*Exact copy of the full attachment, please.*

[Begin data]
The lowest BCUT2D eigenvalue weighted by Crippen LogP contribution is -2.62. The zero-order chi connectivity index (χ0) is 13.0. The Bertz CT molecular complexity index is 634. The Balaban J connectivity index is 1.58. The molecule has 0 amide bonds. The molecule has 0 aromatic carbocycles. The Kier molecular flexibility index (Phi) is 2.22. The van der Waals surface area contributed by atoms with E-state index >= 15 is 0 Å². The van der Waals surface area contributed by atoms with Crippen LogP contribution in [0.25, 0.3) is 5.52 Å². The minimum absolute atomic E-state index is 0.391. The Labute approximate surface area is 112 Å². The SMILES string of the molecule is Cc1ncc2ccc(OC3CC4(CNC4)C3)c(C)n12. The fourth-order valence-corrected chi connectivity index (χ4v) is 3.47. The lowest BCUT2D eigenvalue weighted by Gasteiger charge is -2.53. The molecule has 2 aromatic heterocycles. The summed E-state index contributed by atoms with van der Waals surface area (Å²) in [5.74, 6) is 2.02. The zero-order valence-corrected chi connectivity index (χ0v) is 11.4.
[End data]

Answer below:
The lowest BCUT2D eigenvalue weighted by Crippen LogP contribution is -2.62. The zero-order chi connectivity index (χ0) is 13.0. The Bertz CT molecular complexity index is 634. The Balaban J connectivity index is 1.58. The molecule has 0 amide bonds. The molecule has 0 aromatic carbocycles. The Kier molecular flexibility index (Phi) is 2.22. The van der Waals surface area contributed by atoms with E-state index >= 15 is 0 Å². The van der Waals surface area contributed by atoms with Crippen LogP contribution in [0.25, 0.3) is 5.52 Å². The minimum absolute atomic E-state index is 0.391. The Labute approximate surface area is 112 Å². The SMILES string of the molecule is Cc1ncc2ccc(OC3CC4(CNC4)C3)c(C)n12. The fourth-order valence-corrected chi connectivity index (χ4v) is 3.47. The lowest BCUT2D eigenvalue weighted by Gasteiger charge is -2.53. The molecule has 2 aromatic heterocycles. The summed E-state index contributed by atoms with van der Waals surface area (Å²) in [5.74, 6) is 2.02. The zero-order valence-corrected chi connectivity index (χ0v) is 11.4.